Diocesan News

First Communion Is Right Setting for May Crowning

First Communion Is Right Setting for May Crowning
Boys and girls in the religious education program at Most Precious Blood parish, Bath Beach, received First Communion and participated in a May Crowning last weekend. (Photo by Photo by Marie Elena Giossi)

Moments after receiving the Body of Christ for the first time, Bath Beach residents Esmeralda Quintanilla and Nicholas Cacace honored the woman closest to Jesus’ heart with a crown of silk flowers.

Emphasizing the importance of a close relationship with Jesus and Mary, Most Precious Blood parish combined its First Communion Mass and May Crowning, last Saturday.

The month of May is dedicated to the Blessed Mother and is traditionally celebrated on the parish level with the crowning of a statue of Mary by the children who receive first Holy Communion that spring.

While many parishes have the sacramental celebration one day and then invite children back for the crowning another day, Most Precious Blood parish joined the two events together this year.

“Mary was the perfect disciple and she is our role model,” said Father John Maduri, pastor. Combining the two events, he said, sends the reminder to both the children and their parents “to be faithful like Mary.”

First Communion Is Right Setting for May Crowning
From left, siblings Reagan, Giovanna and Nicholas Cacace received the sacrament together. (Photo by Marie Elena Giossi)

As parents filled the pews, the 20 First Communicants stood on the church steps with Judina Wilson, religious education director. She adjusted neckties and veils as she reviewed the proper hand posture to receive the Eucharist.

Most importantly, she told children, “When you receive Jesus, remember to look up and smile.” Wilson is completing her first year at the parish, having formerly served in the same role at St. Laurence Church, East New York. She’s been a catechist since 1990.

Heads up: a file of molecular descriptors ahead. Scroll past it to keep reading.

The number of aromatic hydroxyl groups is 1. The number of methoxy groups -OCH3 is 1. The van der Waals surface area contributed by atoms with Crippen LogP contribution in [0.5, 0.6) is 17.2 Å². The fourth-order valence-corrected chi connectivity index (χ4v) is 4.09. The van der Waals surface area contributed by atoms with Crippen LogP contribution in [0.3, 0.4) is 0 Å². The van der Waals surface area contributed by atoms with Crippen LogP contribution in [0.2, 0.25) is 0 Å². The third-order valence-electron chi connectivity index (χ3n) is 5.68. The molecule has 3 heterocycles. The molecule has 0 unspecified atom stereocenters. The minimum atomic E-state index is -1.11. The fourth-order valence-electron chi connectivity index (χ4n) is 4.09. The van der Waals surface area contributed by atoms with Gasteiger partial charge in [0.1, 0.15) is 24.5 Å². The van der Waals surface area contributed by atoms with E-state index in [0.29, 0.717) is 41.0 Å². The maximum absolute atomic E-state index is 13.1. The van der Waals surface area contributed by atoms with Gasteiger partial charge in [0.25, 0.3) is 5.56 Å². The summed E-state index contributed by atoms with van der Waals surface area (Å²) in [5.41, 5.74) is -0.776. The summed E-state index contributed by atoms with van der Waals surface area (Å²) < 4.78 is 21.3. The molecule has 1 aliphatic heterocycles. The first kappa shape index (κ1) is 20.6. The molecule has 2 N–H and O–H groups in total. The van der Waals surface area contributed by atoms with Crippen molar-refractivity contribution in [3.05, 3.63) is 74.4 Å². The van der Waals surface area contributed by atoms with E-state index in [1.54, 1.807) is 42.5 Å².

“This is the fruits of the labor,” Wilson said to a visitor. “I get teary-eyed to think they’re going to receive Our Lord and Savior.”

Boys and girls began journeying toward this day from the time of their baptism as they learned more about God, Jesus and the teachings of the Church.

Formal preparations got underway last September when students started weekly religious education classes to receive the sacraments of Reconciliation and First Eucharist this spring.

In his homily, Father Maduri spoke about the real presence of Jesus in the Eucharist, and explained that Jesus gave His followers the gift of His Body and Blood as spiritual “food for the journey of eternal life.”

The greatest witness on that journey is Jesus’ own Blessed Mother, the priest said. He told the boys and girls that Mary always said “yes” to God and they should strive to do the same.

Addressing the parents, he encouraged them to be good witnesses for their children. “The sacramental life is meant to be an ongoing journey of faith, an ongoing relationship with Christ,” he said.

When the moment came for them to receive the Eucharist, children placed their right hands under their left ones to make a throne for their King. One by one, the children approached Father Maduri and accepted Jesus, first in their hands, and then in their hearts.

After time for meditation and a hymn, it was time to honor Mary. Cacace carried a wreath of silk flowers on a pillow to the altar, where Quintanilla placed it upon a statue of the Blessed Mother holding the Infant Jesus.

“I feel happy today,” said Quintanilla, who was honored to give a crown to “Jesus’ Mother.”

Two by two, the rest of the class processed up the center aisle and placed white silk flowers in a vase at Our Lady’s feet.

Martha Cacace, mother of Nicholas, 8, Reagan, 9 and Giovanna, 12, said the crowning was “beautifully done” as part of the Mass.

Her husband Anthony agreed, adding that he hopes his children will continue to honor Mary and see Jesus as “someone who will always be there for them, someone they can turn to in their everyday life.”

Angelina Velez smiled as she walked out of church with her parents, Dina and Angel.

“I feel very happy and excited that I did my First Communion,” she said.

And her parents were proud to witness a “beautiful day” in their daughter’s faith journey.

“We want her to follow God and follow His Word,” Angel said, looking at his daughter. “It’s a lifetime commitment.”

Asked when she would receive Communion again, Angelina glanced up at her mom and dad, and then said with confidence, “Next Sunday.”